Feverfew, as its name indicates, can be used to help lower fevers, and it has been used since Roman times to induce menstruation . It has also long been used as a herb for arthritis and rheumatism, especially in combination with other herbs.
Feverfew is now used principally as a treatment for migraine, with clinical trials demonstrating its effectiveness. It is thought that the “parthenolides” in Feverfew confer its beneficial effects; however, the exact nature of its action is not fully understood.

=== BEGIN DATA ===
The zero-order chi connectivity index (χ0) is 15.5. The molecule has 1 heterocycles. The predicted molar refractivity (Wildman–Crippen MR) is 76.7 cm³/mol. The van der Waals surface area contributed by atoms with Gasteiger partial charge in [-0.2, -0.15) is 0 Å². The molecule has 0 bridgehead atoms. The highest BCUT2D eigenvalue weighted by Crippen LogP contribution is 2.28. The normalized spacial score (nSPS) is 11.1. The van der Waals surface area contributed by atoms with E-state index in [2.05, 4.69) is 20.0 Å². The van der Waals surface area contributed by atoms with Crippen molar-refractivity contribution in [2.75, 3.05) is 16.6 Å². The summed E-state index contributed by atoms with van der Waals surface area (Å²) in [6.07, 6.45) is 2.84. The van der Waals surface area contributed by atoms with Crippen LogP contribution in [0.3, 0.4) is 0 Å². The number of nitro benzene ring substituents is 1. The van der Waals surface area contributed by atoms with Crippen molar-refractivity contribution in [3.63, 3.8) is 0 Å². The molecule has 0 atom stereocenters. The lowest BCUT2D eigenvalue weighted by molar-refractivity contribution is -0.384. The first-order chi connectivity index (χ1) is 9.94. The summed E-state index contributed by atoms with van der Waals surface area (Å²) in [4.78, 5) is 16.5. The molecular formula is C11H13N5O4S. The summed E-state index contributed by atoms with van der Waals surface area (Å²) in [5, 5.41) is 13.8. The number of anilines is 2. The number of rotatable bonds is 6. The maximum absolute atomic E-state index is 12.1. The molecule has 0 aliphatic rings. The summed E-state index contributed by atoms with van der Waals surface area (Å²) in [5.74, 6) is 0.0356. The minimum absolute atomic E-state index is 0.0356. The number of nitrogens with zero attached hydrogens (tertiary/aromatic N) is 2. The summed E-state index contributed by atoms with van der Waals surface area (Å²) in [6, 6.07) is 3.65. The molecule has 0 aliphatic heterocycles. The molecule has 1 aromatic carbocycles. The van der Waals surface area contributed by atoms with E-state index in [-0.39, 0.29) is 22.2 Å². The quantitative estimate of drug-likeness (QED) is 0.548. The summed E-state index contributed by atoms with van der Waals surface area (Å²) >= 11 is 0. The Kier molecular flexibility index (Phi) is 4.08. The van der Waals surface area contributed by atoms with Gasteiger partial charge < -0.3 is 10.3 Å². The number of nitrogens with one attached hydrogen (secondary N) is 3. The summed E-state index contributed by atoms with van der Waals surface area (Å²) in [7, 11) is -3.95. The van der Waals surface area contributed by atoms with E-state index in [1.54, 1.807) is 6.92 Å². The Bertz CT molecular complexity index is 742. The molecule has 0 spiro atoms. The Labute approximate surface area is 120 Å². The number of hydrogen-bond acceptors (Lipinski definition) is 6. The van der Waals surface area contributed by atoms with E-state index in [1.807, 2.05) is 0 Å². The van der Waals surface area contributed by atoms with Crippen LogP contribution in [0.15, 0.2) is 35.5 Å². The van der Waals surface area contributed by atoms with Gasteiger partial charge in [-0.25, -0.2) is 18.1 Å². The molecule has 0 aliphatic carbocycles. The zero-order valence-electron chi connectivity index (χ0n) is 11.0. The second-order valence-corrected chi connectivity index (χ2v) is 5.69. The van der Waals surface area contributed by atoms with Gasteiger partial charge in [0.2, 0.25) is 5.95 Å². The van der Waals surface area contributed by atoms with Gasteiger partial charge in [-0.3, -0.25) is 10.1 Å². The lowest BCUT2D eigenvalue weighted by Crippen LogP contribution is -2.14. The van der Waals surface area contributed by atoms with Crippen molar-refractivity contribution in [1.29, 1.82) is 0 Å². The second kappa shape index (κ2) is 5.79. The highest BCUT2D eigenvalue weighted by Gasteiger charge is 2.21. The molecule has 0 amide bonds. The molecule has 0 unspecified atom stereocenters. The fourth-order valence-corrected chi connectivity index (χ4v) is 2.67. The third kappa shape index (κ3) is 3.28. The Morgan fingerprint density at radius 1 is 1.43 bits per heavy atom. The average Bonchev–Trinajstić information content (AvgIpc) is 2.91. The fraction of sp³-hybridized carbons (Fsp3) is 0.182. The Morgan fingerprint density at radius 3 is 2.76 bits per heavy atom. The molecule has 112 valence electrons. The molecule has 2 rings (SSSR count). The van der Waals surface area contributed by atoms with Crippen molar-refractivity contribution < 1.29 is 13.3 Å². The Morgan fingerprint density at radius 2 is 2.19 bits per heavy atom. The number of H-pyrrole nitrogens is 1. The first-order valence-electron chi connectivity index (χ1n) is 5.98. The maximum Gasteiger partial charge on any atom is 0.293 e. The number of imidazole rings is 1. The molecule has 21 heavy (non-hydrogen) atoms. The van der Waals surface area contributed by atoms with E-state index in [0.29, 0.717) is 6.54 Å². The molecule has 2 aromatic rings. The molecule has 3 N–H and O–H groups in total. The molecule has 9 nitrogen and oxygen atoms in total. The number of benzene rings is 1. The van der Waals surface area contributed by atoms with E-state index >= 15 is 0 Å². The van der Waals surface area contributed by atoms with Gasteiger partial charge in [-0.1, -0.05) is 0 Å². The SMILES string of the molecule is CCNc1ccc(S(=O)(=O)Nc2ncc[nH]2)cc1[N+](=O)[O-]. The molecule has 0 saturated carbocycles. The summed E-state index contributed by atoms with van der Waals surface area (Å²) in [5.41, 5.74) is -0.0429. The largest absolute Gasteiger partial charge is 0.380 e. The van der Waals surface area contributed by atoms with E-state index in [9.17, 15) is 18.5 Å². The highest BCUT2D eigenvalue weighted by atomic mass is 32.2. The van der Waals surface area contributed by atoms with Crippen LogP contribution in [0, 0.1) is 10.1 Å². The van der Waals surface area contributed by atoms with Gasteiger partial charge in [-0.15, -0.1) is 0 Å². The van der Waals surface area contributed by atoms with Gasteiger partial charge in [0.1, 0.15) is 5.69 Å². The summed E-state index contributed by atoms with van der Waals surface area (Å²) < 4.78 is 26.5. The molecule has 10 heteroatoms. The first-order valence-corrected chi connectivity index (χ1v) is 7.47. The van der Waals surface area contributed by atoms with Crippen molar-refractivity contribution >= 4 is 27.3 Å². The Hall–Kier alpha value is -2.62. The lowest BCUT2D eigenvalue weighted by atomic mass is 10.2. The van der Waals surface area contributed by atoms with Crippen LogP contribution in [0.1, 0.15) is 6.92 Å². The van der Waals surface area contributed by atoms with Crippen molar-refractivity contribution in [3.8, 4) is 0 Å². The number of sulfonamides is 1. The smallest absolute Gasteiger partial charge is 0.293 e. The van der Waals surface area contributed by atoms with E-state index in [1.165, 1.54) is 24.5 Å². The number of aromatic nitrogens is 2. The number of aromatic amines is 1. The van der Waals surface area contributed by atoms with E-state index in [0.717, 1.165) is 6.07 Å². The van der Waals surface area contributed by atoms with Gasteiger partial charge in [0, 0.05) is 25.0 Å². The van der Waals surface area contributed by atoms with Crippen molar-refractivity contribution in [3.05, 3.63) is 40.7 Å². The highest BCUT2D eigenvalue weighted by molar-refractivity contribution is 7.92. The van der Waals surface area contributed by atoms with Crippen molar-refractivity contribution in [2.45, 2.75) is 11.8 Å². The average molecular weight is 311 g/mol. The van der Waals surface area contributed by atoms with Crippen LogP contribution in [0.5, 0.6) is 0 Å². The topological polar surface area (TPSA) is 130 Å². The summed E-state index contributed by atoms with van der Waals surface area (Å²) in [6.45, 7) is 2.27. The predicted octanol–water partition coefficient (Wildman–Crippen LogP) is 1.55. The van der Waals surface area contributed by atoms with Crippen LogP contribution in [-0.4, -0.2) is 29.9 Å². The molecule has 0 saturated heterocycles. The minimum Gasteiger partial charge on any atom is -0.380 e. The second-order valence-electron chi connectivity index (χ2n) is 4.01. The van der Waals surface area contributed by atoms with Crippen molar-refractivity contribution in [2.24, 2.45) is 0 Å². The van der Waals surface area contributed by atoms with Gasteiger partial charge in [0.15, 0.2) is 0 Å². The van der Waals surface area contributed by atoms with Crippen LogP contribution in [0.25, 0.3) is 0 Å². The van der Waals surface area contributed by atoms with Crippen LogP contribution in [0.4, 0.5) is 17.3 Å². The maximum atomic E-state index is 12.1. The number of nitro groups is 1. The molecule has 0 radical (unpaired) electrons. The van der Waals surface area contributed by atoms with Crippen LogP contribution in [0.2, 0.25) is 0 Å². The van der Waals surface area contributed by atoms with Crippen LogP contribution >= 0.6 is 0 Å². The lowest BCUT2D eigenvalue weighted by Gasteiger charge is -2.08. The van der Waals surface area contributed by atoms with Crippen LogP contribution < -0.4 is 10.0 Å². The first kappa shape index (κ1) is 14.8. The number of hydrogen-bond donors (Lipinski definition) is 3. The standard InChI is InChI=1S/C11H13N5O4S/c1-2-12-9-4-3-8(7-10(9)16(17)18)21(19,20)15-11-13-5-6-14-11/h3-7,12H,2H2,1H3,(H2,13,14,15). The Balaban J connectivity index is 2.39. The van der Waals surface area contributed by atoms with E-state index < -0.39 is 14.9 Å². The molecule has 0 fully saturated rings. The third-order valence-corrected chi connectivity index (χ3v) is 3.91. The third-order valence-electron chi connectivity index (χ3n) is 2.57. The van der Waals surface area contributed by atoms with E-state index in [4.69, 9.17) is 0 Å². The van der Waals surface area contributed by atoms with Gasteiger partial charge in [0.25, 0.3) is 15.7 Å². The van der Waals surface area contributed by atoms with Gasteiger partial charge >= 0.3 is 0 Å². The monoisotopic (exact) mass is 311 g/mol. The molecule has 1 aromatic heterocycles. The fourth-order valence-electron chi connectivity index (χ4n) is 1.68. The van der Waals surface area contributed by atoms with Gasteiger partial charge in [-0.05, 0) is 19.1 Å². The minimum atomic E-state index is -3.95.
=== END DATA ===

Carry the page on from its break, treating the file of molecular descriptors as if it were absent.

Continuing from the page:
Interestingly, traditionally Feverfew’s main use was as a “woman’s herb.” In 1653, Nicholas Culpeper sang its praises in The English Physitian, saying that “... it doth the woman all the good she desire of a herb.”
You can easily grow Feverfew in your garden – it has very pretty, daisy-like flowers that bloom all summer long – and to help prevent migraines, simply eat 2-3 of the leaves daily. Or, if you prefer, it can be taken in capsules or as a liquid extract (tincture). It is best taken on a regular basis if you suffer from migraines, rather than taking it just at the outset of symptoms.